You can use the “sudo apt-get install” command in a terminal if you can't find them in the add/remove package manager.
Requirement (package name/names)
EDE and EFLTK are not pre-compiled, so you'll need to download the source into a directory. You'll need to make a folder in the filesystem to hold the uncompiled source code. For the purposes of this tutorial, we'll make a directory (sourcecode) inside the home directory of the user “currentuser”. You should change “currentuser” to your login name for all of these terminal commands. If you want to use the terminal to create the directory, use the following command:
sudo mkdir /home/currentuser/sourcecode
Now it's time to get the source code (through subversion). Use a terminal and issue these commands:
cd /home/currentuser/sourcecode svn co https://ede.svn.sourceforge.net/svnroot/ede/trunk/efltk svn co https://ede.svn.sourceforge.net/svnroot/ede/trunk/ede
What's Happening: The first command changes the directory to your new sourcecode folder, and the other two commands “checkout” the latest subversion to your computer.
Let's get to compiling! First, we need to compile EFLTK so that you can compile EDE. Use your terminal to issue these commands:
cd efltk autoconf ./configure --disable-mysql --disable-unixODBC --enable-xft --prefix=/usr ./emake sudo ./emake install
What's Happening: The first command changes to the efltk source directory. The second command makes EFLTK configurable before you compile. The third command actually configures EFLTK before you compile, which disables mysql and the unixODBC (which aren't necessary for EFLTK) and enables the anti-aliasing for fonts. The fourth and fifth lines compile and install EFLTK (respectively).
It is necessary to set option –prefix=/usr since Ubuntu (and a number of other distributions) is configured by default so that it can't read dynamic libraries from /usr/local - which is the standard location for software compiled from source. Alternatively, you may skip this option and enter command:
sudo cp /usr/local/lib/*efltk* /usr/lib
Now that EFLTK is installed, you can can compile EDE! In your terminal, issue these commands:
cd ../ede autoconf ./configure make sudo make install
What's Happening: The first command changes the directory to the EDE source directory (assuming your terminal is still in the EFLTK source directory). The second command again makes the source code configurable before you compile. The third command just prepares you to compile, and the 4th command compiles. The fifth command installs EDE.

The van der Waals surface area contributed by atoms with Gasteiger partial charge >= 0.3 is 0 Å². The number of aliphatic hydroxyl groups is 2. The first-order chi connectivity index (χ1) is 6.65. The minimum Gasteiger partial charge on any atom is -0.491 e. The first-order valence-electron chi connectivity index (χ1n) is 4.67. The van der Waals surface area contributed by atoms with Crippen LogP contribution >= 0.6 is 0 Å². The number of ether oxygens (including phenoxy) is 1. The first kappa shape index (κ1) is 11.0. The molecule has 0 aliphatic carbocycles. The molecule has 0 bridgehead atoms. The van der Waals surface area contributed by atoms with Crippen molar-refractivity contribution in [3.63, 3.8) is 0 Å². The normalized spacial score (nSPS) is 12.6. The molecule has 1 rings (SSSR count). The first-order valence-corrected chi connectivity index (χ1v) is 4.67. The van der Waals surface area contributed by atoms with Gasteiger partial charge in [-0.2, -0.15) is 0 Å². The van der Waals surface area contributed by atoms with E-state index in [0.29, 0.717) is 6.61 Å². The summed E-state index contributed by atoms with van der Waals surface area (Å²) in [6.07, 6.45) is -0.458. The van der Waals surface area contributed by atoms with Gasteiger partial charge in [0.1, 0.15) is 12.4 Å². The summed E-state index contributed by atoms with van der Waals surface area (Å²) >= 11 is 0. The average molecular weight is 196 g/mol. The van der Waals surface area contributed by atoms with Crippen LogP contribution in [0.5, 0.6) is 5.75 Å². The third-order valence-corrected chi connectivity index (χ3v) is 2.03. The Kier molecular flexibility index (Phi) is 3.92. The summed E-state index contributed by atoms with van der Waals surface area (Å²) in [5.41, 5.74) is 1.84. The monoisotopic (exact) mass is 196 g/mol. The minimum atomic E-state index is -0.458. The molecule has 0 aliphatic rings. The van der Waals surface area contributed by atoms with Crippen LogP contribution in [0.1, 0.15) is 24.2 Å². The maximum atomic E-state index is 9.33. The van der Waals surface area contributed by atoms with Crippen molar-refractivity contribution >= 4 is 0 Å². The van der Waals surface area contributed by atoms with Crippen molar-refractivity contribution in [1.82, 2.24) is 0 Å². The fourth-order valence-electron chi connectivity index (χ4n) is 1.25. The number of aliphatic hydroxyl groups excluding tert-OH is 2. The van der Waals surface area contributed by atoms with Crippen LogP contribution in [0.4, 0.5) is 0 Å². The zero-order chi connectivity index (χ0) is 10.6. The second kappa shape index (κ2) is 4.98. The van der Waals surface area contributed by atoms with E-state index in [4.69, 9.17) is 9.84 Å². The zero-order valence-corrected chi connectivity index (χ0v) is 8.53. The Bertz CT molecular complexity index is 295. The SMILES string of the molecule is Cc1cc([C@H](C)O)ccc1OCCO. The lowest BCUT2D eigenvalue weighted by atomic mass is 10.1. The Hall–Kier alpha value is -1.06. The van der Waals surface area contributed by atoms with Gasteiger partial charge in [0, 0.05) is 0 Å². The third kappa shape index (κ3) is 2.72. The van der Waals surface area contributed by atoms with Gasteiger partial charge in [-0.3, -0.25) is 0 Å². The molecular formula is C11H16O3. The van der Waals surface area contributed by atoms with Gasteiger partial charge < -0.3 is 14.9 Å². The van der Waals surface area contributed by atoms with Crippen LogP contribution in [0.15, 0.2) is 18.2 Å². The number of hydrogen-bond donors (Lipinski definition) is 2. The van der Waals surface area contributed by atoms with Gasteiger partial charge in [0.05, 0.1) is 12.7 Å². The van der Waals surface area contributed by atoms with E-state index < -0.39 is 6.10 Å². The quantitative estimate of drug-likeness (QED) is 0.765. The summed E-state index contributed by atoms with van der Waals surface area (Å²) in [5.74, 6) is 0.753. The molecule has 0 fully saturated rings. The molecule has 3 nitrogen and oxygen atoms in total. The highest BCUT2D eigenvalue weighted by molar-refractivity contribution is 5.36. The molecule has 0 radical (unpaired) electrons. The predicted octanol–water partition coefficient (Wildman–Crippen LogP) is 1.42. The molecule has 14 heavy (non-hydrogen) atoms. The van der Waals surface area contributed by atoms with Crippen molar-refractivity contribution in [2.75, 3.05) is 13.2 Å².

Now that you've got EDE installed, you need to add a desktop session to the log in screen (so that you can actually use EDE). Issue these commands in your terminal:
sudo chmod 777 /usr/share/xsessions gedit /usr/share/xsessions/EQUINOX.desktop
What's Happening: The first command gives you the ability to create a new session for the Ubuntu login screen. The second command will open up the text editor to create the session.
Now that you've got a text editor open, you need to enter these lines:
[Desktop Entry] Encoding=UTF-8 Name=Equinox Exec=startede Icon= Type=Application X-Ubuntu-Gettext-Domain=Equinox Desktop Environment 1.1
Save the file and exit. Now you need to go back and reset the file permissions for the xsessions folder, so issue this command in your terminal:
sudo chmod 755 /usr/share/xsessions
Now that it's all done and said for, you can finally close down your terminal and log off. When logging in, you can choose to use the Equinox Session through your options menu (the “Options” button at the bottom left of the login screen). It will probably ask you if you want to make it your default session, select, “Just for this session” for now - since you'll want to test and make sure it all works before you make it the default (should you want to).
The easiest way to get themes for EDE is by “checking out” the themes from the subversion. Use a terminal to issue these commands:
cd /home/currentuser svn co https://ede.svn.sourceforge.net/svnroot/ede/trunk/themes
What's Happening: The first command takes you to currentuser's home directory, and the second command downloads the themes.
You now have all the “themes” folder in currentuser's home directory. You can now apply them while using EDE.